There are very few retired presidents we miss immediately; some it takes forever. I’m expecting to miss Barack Obama the morning of January 23, 2017. Before we get emotional, however, we have time for an adult conversation about how we’ll get along without him.
Post-Obama Washington will only be less dangerous if more questions and points of view, not fewer, have influence on its decisions. Fine-grained decision-making’s true threat is the pack. Weaken the pack and we’ll be safer. Twitter and its intrusive companions are starting to do just that and in doing so are serving deliberative democracy.
First, however, we must be adult about our problem.
(Please accept “our” from a Canadian writer as shorthand for: equally interested and ready to offer opinions and live with the North American consequences but not permitted yet by Canadian delicacy to assume the responsibility American citizens must exercise every four years.)
There will not be a candidate for president in 2016 that will solve our problem for us. The next president can’t be another second-term Barack Obama already tested by the reckless temptations of the most powerful office in the world. Retired Cabinet Secretaries can write diaries but only experience vicariously the weight of office. Most important, there’s no praetorian guard of public servants, Pentagon pensioners and print pundits that we can count on to stop the next president from doing stupid stuff.
Washington’s “strategic thinkers” can’t be trusted not because they’re cowed by extremists or Gallop and Pew reports on the temperature of the people, their dread that Canadians and the French will decide that the president of the United States of America can’t play Supremo anymore, but because they stampede like us.
Snooty whining about no-nothing populism is a dodge.
Overwhelmingly, Americans delegate world affairs to those trained in abstractions, who use their passports frequently. They don’t seek out pollsters or hold an up-to-date portfolio of geopolitical ambitions. They’re not itching for action, weary or bored with the world. The people watch the news, they get upset, but they don’t play with fire.
On the other hand, Washington’s “strategic thinkers” are not at all intimidated by danger; otherwise, they’d stay at the lowliest rungs of their respective greasy poles. They’re actually attracted to trouble, because in trouble, power is truly manifest. They mill about the White House and adjacent media studios as children on Oscar night.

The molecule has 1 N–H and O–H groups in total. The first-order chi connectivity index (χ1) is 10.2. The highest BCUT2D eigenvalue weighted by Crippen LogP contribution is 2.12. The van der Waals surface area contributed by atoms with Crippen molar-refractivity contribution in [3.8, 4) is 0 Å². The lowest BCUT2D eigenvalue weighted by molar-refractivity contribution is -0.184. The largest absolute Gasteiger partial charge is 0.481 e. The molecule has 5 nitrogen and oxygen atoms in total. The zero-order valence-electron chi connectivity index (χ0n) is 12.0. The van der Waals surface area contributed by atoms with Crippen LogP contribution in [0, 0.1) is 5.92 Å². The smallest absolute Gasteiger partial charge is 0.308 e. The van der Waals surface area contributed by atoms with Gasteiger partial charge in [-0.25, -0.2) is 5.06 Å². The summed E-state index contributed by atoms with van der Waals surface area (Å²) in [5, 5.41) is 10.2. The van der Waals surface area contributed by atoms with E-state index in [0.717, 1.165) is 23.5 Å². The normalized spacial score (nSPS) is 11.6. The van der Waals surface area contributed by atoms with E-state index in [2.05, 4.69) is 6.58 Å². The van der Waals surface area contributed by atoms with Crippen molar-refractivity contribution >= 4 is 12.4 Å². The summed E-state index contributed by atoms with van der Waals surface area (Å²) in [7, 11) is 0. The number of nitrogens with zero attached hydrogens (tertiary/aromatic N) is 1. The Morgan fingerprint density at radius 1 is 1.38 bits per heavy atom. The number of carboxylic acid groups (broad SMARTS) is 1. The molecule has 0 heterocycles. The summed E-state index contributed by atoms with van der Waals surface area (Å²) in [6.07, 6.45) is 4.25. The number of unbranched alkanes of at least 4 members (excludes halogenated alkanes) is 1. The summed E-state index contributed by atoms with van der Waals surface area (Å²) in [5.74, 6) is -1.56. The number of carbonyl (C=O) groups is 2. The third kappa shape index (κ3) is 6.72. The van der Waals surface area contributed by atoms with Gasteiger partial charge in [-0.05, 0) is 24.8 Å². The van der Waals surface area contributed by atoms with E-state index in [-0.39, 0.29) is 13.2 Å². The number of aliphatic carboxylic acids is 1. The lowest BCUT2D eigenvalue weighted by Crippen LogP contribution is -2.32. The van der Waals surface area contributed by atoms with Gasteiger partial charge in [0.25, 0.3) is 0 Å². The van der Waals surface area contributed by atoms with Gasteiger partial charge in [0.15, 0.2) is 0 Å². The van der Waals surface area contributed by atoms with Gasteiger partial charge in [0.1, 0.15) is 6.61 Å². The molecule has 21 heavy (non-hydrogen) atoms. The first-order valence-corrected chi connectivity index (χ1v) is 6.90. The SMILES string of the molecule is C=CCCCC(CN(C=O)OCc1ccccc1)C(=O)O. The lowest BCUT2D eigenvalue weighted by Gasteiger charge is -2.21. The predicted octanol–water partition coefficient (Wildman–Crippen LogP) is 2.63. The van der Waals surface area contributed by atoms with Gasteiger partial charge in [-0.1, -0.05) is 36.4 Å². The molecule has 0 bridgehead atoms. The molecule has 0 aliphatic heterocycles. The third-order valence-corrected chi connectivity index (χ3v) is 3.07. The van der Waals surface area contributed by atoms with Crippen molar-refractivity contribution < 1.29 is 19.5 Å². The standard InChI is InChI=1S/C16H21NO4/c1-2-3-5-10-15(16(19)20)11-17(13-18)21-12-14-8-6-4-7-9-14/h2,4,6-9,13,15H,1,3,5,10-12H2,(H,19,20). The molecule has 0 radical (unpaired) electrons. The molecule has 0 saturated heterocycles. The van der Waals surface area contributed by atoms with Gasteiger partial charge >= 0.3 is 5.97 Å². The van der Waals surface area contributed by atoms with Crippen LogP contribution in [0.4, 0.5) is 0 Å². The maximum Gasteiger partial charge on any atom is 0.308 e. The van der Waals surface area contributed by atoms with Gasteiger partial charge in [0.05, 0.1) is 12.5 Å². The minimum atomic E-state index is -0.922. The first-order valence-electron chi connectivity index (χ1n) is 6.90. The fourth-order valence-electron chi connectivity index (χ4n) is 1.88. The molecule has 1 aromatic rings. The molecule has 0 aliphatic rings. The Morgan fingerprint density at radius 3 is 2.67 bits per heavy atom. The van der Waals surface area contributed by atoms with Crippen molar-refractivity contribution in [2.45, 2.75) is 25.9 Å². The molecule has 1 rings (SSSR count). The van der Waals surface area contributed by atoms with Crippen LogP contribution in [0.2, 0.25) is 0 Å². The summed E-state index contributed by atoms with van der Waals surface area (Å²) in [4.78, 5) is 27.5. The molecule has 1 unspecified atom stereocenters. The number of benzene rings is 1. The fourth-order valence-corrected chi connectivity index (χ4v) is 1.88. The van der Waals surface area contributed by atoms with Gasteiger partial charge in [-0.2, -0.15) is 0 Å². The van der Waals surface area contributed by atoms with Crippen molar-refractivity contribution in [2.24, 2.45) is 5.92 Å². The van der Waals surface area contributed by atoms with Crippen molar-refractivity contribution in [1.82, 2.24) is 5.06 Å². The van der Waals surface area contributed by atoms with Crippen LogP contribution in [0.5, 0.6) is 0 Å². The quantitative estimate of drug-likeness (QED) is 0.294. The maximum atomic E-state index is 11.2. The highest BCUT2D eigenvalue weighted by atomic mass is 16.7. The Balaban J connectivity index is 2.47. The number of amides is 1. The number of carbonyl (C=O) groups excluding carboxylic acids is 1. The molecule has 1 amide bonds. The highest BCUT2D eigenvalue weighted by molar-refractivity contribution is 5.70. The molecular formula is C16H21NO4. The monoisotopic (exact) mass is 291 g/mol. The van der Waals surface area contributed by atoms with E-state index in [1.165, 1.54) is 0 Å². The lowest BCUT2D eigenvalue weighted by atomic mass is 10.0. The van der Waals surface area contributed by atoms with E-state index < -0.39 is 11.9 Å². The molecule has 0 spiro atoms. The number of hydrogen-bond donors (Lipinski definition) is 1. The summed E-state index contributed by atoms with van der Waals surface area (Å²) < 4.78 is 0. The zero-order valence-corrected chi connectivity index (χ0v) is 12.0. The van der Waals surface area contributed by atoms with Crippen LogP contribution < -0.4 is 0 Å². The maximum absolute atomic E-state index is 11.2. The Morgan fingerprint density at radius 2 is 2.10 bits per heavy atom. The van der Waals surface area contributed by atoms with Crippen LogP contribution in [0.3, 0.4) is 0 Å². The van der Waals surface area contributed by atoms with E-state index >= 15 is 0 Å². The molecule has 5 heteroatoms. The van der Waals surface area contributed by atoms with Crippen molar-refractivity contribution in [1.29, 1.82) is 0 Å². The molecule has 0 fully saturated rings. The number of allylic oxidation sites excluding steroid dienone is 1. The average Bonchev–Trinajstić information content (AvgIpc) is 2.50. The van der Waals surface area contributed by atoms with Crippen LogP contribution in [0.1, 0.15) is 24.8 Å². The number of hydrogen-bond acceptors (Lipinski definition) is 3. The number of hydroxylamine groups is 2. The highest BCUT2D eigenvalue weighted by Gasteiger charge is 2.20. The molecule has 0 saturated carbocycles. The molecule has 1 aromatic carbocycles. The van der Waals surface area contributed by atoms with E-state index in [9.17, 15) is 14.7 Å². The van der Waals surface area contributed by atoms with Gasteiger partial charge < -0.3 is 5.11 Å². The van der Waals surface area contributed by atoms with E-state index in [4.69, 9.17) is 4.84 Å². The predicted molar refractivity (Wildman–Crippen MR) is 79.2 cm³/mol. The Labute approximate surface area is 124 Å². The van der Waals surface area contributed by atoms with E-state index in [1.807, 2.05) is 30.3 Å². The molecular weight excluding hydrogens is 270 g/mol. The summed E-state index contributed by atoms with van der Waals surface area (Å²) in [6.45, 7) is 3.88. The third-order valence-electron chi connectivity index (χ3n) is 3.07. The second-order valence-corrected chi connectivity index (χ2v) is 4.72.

They want, if only once in their professional lives, to feel the thrill of being on the side of shock and awe. Their smooth minds race, just like ours, when serious trouble is within reach — and that brings me directly to my case for Twitter and its various manifestations.
Temperamentally, the gray network of Washington and the social network of the Internet are equally human and worthy of attention.
A tweet and an obsequious interview with Ralf Blitzer or a backgrounder for the New York Times are often one in the same — both are making it up as they go along.
Here’s an instructive example of long-form persuasion by a “strategic thinker” in the long-form reader’s national paper. In the buildup for possibly another Middle East war, the NYT’s White House Memo saw fit to circulate this bon mot:
“But Mr. Obama’s determination to move deliberately and line up support from allies before confronting threats means that he has sometimes appeared to be a spectator to events outside his control.
“‘Caution is often an excellent quality,’ [NATO’s former top commander and now Dean of the Fletcher School of Law and Diplomacy] James G. Stavridis said. ‘But in this case it may be a bit of a luxury.’ He noted that the challenges presented by ISIS and Russia appear to be developing faster than the administration’s response.”
The most powerful superpower in human history doesn’t have the luxury to take its time, to weigh all its options before it leaps? What’s the difference between that shallow nonsense and the shallow “dung heap” populating too much of Twitter?
Of course, much on Twitter is fevered. No one, fortunately, has any illusions about that or believes that the medium has fully evolved. Twitter, Facebook and blogs, however, already offer every bit as much space for careful analysis and dissent, in the midst of a Washington crisis, than those journals of opinion that far too long have dominated the solemn word game that drives Washington.